the better the quality of sound, though this is not always true as everyone has a different opinion of sound and in the
right hands I've heard $100 guitars sound like a million bucks! So sound is basically the opinion of the buyer.
Now the important issue, COMFORT, there's nothing worse than playing an instrument that is uncomfortable to play.
It's going to be a little weird feeling at first but if an instrument continues to cause you pain then its not the one for you,
remember we're trying to have fun here! LEFT HANDERS, you will find your going to have a little more trouble than
most, as there are a lot more R/H guitars and products available and most L/H guitars are more expensive! The look,
as with anything if you don't like the look its hard to fall in love…

Okay, so you know what you want, whether it's a Bass, Acoustic, Classical or Electric guitar there are a few things to

look for. With second hand gear generally if its pretty beaten up it will have had a hard life so it's a good idea to get
someone who knows a thing or two to have a look. There are a lot of beaten up old guitars that are great to play and
worth a lot of money too!
The neck is always something you want to have a close look at, if you sight down the neck of any guitar there should
always be a little bow apart from classical guitars nearly all other guitars and basses have a Truss rod built into the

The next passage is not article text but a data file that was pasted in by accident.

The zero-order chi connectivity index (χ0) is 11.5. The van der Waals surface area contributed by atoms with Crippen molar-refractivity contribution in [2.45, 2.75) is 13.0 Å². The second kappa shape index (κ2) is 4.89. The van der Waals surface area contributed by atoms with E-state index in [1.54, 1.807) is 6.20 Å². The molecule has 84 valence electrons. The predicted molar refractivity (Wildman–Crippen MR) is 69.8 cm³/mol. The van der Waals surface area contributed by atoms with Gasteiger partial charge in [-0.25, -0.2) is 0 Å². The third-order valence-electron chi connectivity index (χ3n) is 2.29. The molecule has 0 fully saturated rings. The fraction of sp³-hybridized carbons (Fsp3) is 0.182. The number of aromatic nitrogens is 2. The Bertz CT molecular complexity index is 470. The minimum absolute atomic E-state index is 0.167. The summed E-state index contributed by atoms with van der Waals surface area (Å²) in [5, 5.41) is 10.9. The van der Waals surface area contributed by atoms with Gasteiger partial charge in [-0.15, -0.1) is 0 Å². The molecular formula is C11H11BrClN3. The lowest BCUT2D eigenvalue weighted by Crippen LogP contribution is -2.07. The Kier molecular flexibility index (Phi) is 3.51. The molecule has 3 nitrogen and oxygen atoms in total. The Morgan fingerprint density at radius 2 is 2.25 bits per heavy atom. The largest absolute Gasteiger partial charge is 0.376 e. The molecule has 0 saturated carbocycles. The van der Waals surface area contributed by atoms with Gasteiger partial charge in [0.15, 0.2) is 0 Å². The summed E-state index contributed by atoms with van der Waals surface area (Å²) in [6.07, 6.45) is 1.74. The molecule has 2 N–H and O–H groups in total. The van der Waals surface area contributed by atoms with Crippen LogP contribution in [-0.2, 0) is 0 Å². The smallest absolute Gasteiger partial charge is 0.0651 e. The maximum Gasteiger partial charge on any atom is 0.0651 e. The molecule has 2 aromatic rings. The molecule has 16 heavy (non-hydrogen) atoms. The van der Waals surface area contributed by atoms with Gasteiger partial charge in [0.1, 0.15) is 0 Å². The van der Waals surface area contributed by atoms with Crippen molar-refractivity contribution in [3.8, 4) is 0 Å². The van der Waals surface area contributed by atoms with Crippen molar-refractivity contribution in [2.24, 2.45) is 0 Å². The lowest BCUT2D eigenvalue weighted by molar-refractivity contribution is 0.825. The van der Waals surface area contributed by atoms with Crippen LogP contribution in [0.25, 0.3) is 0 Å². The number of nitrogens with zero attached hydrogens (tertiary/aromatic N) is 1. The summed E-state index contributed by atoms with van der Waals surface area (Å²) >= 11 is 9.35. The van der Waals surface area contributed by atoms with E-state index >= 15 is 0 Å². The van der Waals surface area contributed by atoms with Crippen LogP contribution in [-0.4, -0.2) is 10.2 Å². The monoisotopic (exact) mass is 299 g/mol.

neck, this counteracts the tension from the strings. Truss rods are adjustable so most of the time if there is too much
concave or convex bow in the neck it can be adjusted; this is one thing that affects the action of a guitar or the height of
the strings away from the fret board. A nice low action is preferable in most cases, BUT in the case of a twisted neck or
poor fretwork a low action will create a lot of fret buzz. Fret buzz is a rattle caused by the string or strings banging
The Only Way To Learn

against the frets past where your fingering, sometimes this is also caused by not pressing down on the string hard
enough or poor technique. Sight down the neck to check the frets, if they look like there all sitting at different heights
then its going to cost a bit to get fixed up

Bridge height can also affect the action, on electric guitars this can be adjusted fairly easily with the right know-how,
acoustics will sometimes be a little more involved.

On electrics and basses make sure your adjustable bridges are freely moving too, not seized up by rust or corrosion.
Watch out for sinking soundboards on acoustics, this can be a fairly expensive fix and will affect the bridge/action height
quite dramatically!

Machine heads, tuners, string tuners…they're all the same thing make sure they turn reasonably smoothly and actually
tune the strings up or down! If you hear a 'pinging' sound when tuning its usually the nut​